According to MD Anderson Cancer Centers, some symptoms of chemo brain include:
  • Difficulty concentrating on a single task
  • Problems with short-term memory; forgetting details of recent events
  • Feeling mentally “slower” than usual
  • Confusing dates and appointments
  • Misplacing objects
  • Fumbling for the right word or phrase

This last one is the reason you can find me standing in the middle of the kitchen frantically pointing at the stove, with no idea what the big hunk of metal is called.

This lack of focus does not extend to my work life.  I hit the office and immerse myself in the fascinating world of numbers with an intensity I haven’t felt in years.  We tussle, we fight, sometimes there is foul language, but at the end of the day, I’ve solved the puzzle, and all is right with the world. My superpower? I create order out of numeric chaos.  I am Nancy Drew, charging around in my roadster looking for clues.  I am Hercule Poirot using my little grey cells to ferret out what is missing from the picture.  I am Kinsey Millhone, drinking cheap wine and piecing disparate bits of information into a patchwork quilt of problem solving.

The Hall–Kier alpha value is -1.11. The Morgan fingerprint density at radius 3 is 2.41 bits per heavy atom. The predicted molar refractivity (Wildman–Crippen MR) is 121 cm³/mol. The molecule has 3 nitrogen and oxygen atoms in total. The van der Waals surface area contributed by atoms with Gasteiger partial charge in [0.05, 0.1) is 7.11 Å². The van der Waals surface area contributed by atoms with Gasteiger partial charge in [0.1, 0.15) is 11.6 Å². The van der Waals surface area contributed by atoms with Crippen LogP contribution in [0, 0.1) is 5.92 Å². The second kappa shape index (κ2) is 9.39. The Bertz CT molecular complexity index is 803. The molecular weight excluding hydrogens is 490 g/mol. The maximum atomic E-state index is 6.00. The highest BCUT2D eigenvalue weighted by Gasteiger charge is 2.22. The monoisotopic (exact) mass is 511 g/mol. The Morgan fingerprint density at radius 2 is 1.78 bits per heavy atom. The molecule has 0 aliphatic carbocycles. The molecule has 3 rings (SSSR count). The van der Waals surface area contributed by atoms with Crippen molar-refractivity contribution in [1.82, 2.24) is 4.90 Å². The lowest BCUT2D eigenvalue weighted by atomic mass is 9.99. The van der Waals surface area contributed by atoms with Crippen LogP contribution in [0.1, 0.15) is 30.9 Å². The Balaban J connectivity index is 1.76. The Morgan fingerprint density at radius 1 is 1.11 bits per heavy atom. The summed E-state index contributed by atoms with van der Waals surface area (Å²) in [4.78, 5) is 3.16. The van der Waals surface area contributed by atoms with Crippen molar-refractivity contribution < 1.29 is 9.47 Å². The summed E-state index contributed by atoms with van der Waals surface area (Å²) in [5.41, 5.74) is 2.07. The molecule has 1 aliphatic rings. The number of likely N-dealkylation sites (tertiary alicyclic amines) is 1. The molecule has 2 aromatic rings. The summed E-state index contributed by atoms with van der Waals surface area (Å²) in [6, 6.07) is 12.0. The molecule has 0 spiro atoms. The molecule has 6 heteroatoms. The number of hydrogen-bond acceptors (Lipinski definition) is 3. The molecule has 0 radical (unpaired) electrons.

Just call me the numeric detective.

What I am not anymore, however, is a reader.  I have tried books on tape, but I would frankly rather watch a movie.  Reading gives me a headache.  I also can’t remember what I have read by the next page, so I have to constantly re-read passages.  Words no longer flow like a peaceful river; instead it is like a slow moving bed of lava.  It hurts. Ever been stabbed in the back by your best friend?  Yes, it is that level of emotional pain.

I am coming to terms with my limitations.  I find other ways to occupy my mind and combat the chemo brain.  My planner and a stack of notebooks accompany me everywhere.  My best buddy gave me a sudoku-a-day calendar that is my daily mind warmup.  I don’t blank out quite as often in the middle of sentences anymore.  I still hope to find that literary drive again.  To be a bookworm extraordinaire. An ultimate nerd.

Or to quote Ms.Millhone –

“There were pieces missing yet but they would fall into place and then maybe the whole of it would make sense.” 
― Sue GraftonA is for Alibi